The good news for those tapping their toes waiting for the project to get started is that city officials testified that land is under contract in Prince George's County that would house DC Water's fleet operations, and the sale is expected to close in the first quarter of 2015.
While the fleet ops footprint at 125 O Street does not perfectly match the theater footprint, it was indicated that between the Prince George's site, the rest of the O Street site, and a potential interim site controlled by Forest City nearby, there would be the ability to shuffle DC Water's needs enough to clear the way for construction of the theater, which Forest City wants to get started by the end of 2015. (Apparently there is a looming end-of-2017 deadline in the letter of intent with Kerasotes Showsplace Theaters to get the project completed.)
So, assuming that the purchase of the PG County property takes place, and assuming that the DC Council approves the emergency legislation to declare the DC Water site as surplus, and assuming that there are no hitches in the move of DC Water's fleet operations, the theater may in fact be inching toward getting underway. (Though that's a lot of "assuming," especially when dealing with municipal government--but at least the fleet operations move already has its funding.)
However, the horizon isn't quite so clear when it comes to getting DC Water off two additional parcels on the site, where Forest City plans 600 residential units in two buildings along with 35,000 square feet of ground-floor retail. The agency's customer care and sewer services operations currently located there need to be moved somewhere within the city limits, and these days there are precious few industrial-type locations to choose from.
A suitable location has been identified, and it just so happens to be the trash transfer station on W Street in Brentwood that has long been a thorn in the side of residents. However, talks between the city administrator and the station's owner apparently didn't get very far, and so Ward 5 councilmember Kenyan McDuffie has (again) submitted a bill to authorize the use of eminent domain to take control of the site if city officials feel that no agreement can be reached. (At-large councilmember and former Ward 5 rep Vincent Orange, in attendance at the hearing, spent much time warning about possible litigation over such a move, how long that would tie things up, how the lack of spelled-out funding for the acquisition of the site could tie things up, what a bad idea it is to not be planning non-industrial development for the site, etc. etc.)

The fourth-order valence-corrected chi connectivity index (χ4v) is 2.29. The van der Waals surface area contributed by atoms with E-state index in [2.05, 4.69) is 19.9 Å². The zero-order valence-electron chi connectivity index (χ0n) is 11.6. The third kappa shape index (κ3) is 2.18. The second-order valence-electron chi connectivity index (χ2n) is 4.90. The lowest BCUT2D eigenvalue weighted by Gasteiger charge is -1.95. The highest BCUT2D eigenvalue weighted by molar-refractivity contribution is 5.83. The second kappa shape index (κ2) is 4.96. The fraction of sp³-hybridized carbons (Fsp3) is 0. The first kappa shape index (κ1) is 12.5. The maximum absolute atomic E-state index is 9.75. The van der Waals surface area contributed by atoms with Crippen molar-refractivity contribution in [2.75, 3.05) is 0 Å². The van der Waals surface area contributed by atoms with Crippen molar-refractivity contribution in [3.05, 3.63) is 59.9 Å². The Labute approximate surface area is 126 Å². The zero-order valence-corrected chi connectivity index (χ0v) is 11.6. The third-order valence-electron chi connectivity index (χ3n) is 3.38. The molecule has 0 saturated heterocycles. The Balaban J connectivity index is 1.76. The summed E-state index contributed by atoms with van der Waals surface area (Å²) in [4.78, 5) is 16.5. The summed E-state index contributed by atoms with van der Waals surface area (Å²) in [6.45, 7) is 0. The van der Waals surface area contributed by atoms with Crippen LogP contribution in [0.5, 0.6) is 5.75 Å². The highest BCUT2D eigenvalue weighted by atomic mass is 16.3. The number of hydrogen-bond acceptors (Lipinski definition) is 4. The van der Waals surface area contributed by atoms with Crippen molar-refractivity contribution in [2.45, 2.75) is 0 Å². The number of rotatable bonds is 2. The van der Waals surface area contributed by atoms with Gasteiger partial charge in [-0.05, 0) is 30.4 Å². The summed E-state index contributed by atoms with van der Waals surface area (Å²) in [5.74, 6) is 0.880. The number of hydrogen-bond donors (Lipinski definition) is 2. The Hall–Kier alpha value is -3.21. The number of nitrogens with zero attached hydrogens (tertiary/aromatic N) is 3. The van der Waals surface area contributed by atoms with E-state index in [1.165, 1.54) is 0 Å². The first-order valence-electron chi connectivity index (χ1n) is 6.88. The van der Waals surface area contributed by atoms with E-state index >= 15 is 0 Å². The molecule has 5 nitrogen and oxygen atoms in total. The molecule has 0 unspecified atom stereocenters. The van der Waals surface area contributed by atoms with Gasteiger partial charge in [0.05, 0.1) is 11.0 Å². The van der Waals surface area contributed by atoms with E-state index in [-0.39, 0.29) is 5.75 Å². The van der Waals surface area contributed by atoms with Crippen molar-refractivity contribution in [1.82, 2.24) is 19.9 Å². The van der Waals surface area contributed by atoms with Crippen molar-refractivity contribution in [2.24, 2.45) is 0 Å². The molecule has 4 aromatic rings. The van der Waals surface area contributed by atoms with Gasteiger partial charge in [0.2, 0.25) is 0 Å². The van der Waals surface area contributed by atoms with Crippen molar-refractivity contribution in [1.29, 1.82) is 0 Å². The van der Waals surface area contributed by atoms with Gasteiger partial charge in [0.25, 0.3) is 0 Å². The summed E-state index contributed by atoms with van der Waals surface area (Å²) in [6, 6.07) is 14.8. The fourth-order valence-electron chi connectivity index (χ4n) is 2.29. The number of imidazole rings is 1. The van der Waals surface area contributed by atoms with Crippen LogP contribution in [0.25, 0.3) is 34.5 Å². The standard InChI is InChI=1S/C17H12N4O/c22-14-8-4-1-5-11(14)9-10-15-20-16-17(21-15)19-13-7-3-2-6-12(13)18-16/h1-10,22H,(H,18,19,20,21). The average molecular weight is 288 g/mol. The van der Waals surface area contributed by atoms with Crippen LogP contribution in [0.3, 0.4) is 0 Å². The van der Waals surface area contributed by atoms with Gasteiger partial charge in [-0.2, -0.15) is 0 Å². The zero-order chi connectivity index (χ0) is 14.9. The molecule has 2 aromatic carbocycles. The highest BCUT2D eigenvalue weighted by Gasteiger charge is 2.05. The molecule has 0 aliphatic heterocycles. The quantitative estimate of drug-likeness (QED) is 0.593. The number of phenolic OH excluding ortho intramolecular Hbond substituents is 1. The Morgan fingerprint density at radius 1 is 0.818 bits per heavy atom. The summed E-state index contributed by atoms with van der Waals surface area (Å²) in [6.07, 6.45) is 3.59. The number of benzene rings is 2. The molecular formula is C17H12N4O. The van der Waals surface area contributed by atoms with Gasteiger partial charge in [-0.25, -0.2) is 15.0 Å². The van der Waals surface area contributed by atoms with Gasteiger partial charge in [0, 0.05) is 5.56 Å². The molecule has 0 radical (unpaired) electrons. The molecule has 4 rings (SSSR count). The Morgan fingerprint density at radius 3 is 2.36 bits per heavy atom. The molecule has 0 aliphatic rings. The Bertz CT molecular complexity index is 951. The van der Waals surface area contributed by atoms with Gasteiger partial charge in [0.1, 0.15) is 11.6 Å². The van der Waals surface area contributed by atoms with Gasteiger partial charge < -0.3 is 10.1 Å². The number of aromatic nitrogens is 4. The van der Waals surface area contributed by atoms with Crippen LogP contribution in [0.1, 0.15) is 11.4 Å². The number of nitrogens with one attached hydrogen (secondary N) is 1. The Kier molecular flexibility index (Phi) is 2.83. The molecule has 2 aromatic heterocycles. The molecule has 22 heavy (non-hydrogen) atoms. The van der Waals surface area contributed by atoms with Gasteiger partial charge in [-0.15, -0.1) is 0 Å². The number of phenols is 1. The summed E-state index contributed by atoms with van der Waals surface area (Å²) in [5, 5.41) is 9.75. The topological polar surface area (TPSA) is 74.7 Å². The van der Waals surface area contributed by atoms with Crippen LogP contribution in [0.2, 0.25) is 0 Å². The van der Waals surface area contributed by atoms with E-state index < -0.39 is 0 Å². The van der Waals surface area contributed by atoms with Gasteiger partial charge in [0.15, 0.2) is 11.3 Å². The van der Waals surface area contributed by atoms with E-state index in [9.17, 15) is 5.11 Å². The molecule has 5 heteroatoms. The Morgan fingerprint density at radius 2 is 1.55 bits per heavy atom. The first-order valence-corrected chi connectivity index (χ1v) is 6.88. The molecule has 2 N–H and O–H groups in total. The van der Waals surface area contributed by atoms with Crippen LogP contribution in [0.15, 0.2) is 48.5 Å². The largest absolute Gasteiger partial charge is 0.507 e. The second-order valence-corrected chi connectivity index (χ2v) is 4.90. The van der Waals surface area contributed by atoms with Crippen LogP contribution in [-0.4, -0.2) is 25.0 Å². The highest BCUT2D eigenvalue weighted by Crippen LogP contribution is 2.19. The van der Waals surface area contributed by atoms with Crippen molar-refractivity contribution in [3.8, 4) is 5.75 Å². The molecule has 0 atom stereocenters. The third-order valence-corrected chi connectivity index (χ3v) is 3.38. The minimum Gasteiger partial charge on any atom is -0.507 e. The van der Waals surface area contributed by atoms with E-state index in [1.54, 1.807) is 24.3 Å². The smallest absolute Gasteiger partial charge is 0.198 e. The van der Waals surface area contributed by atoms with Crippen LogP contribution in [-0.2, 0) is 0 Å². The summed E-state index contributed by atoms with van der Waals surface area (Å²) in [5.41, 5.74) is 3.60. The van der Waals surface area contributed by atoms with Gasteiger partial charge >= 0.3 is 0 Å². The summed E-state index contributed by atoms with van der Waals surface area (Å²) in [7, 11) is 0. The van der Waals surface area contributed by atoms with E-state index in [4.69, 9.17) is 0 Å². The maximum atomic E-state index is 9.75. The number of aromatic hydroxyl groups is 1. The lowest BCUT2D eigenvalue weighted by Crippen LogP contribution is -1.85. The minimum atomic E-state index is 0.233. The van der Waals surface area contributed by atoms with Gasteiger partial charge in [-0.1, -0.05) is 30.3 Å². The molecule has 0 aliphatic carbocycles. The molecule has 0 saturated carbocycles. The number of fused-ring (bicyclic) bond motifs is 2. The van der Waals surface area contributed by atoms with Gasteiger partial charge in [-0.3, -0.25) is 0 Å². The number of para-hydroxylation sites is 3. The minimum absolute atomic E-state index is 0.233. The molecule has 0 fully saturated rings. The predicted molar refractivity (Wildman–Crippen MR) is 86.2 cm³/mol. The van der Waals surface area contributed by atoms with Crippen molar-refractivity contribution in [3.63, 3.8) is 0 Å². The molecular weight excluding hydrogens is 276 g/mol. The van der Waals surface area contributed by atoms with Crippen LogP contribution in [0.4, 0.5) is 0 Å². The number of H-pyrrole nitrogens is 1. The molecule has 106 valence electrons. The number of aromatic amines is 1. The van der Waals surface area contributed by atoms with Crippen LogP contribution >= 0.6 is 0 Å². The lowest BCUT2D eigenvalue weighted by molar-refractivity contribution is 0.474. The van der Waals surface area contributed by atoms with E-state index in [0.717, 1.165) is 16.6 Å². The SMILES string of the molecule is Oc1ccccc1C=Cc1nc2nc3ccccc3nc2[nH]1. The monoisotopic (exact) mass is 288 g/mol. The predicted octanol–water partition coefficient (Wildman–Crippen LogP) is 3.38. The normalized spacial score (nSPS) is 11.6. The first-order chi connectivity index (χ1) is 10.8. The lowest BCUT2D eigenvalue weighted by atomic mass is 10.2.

In other words, the theater portion of the project seems to be lurching towards being a "go," but the residential/retail phase still needs a lot of massaging.
The emergency legislation should come up for a vote at next week's council session.
(And I'll note, as I always do, that DC Water will not be completely departing the site--the main pumping station in its historic structure certainly isn't going anywhere, and the agency is working on plans to move its headquarters into new construction on top of the O Street Pumping Station building on the southeast portion of the property.)
UPDATE, 12/17: The DC Council today passed the emergency versions of the bills related to this land disposition. This means that Forest City gets the Land Disposition Agreement needed to gain "site control," allowing them to continue to move forward on this project.